To test the efficacy of the areas selected, the client recorded the number of coupons returned in conjunction to the visiting party’s zip code. As part of the post-analysis, the number of coupons sent to each zip code was compared to the number redeemed to calculate the rate of return. To optimize couponing and other marketing initiatives planned for the following year, these calculations were added to a map identifying areas which responded well and which didn’t.

Selecting a New Branch Location

A business’s physical locations in the marketplace have a dramatic effect on the types of customers they attract. GIS has several tools that assist in situating new branches in areas that are easily accessible to the desired consumers.

A financial clients, a regional bank, serves both B2C consumers and B2B investors. While they already had three branches in the region, they were looking to open another. Approximately 85% of visitors to branch locations were B2C clients, but B2B investments accounted for nearly 65% of the bank’s total business.

Because B2B clients represented such a significant percentage of business, the client wanted to prioritize access from other companies in the region. This had the added benefit of allowing the employees of those companies easy access before or after work as well as during the lunch hour. The North American Industry Classification System, a limited access data set produced by the U.S. Census Bureau, identified the locations and approximate sizes of business in the region. Areas with a high density of businesses above a certain size were given first priority for potential selection.

Mapping the home addresses of current B2C customers against American Community Survey data determined that the average median household income for bank patrons was greater than $45,000 per year. Using census tracts, one of the smallest geographic unit published by the U.S. Census Bureau, Klunk & Millan was able to precisely identify areas where the population matched this criterion.

According to customer addresses, more than 60% of customers lived within a 20 minute drive of the nearest location. When selecting the location of the newest branch, all areas within that drive time to pre-existing branches were excluded.

As the new facility was opened, Klunk & Millan worked closely with the client on outreach to qualified, nearby businesses and consumers. The client continued to record customer information, especially home or business addresses. In the post-analysis, this data was displayed on a map to confirm that this location followed the same visitor and business trends that the older branches displayed.

Managing Sales Territories

Sales and service territories must maintain a delicate balance of workload and sales potential while also maximizing efficiency. GIS can be used as a predictive modeling tool to delineate the most appropriate geographic regions for a business.

A rapidly growing industrial manufacturer produces devices used extensively in the power utilities and oil/gas industries. This company wanted to organize their expanding sales team with territories that balanced the workflow of current customer service and nurtured future opportunities. They used GIS to establish their nationwide sales territories.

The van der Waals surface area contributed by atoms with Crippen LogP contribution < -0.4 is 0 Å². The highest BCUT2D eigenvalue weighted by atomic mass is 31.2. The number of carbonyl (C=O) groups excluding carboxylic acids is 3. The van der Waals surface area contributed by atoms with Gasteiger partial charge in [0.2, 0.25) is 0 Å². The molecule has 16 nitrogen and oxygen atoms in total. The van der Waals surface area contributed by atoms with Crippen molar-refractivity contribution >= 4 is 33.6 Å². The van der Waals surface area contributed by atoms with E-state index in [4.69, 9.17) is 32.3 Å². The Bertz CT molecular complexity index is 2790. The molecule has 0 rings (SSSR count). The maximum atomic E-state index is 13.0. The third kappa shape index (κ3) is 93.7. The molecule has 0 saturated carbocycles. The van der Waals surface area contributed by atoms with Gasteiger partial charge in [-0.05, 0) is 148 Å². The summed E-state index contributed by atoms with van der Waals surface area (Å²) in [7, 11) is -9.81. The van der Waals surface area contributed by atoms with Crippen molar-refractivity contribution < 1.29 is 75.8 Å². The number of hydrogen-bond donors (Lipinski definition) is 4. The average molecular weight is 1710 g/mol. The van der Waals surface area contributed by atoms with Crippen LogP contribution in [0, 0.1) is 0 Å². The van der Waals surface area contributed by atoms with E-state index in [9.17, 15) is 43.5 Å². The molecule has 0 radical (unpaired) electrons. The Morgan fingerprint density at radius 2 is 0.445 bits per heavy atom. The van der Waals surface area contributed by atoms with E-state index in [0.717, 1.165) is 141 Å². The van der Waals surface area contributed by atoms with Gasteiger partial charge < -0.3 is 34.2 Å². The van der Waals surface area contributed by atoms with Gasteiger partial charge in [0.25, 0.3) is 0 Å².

The first step in this process was an analysis of the company’s recent sales, particularly the customer’s billing address and their purchase history. Customers were grouped by county according to their address. Open source data from the Bureau of Labor Statistics (BLS) provided counts of employees by industry and employment projections for all counties in the United States. An algorithm that appropriately weighed current customers’ purchase history was developed that populated recent industry counts and projected future growth. As a growing company with an expanding customer base, this client prioritized cultivating opportunities. Each county in the United States was assigned a “score” which weighted the volume of both current customers and future prospects.

These scores were displayed on a map to show the client where they had already attracted a large number of customers and where there was potential for more growth. Every county across the nation was grouped together so that the sum of their scores fell into approximately the same range. No one territory contained significantly more customers or prospects than another, creating a balanced workflow for every member of the sales team.

Team members were also provided with additional insights regarding their assigned territories. Some regions contained more potential prospects than current customers, while others contained more oil/gas than power utilities consumers. Even within a region, certain cities and counties showed more promise than others.

To test the efficacy of the new sales territories, the client was assisted in instituting a robust CRM system that recorded information pertaining to both lead generation and sales. Of particular interest was the contact’s billing address, industry (power utility or oil/gas), and their progress toward or completion of purchases. In the first year post-analysis, this information was displayed on a map to ensure that the distribution of opportunities was balanced across territories. In under-performing areas, regional managers were assisted in refining messaging that better connected with the industrial composition of the territory.

Enhanced Business Intelligence

GIS and geospatial analysis techniques are inherently flexible and can be customized to suit any company. In addition, analyses can be carefully tailored to any budget, geographic region, or set of goals. GIS technology allows users to engage with large, relational data sets in a map format to add another dimension of understanding to traditional databases through emphasis on location. When used appropriately, this technology can significantly enhance business intelligence.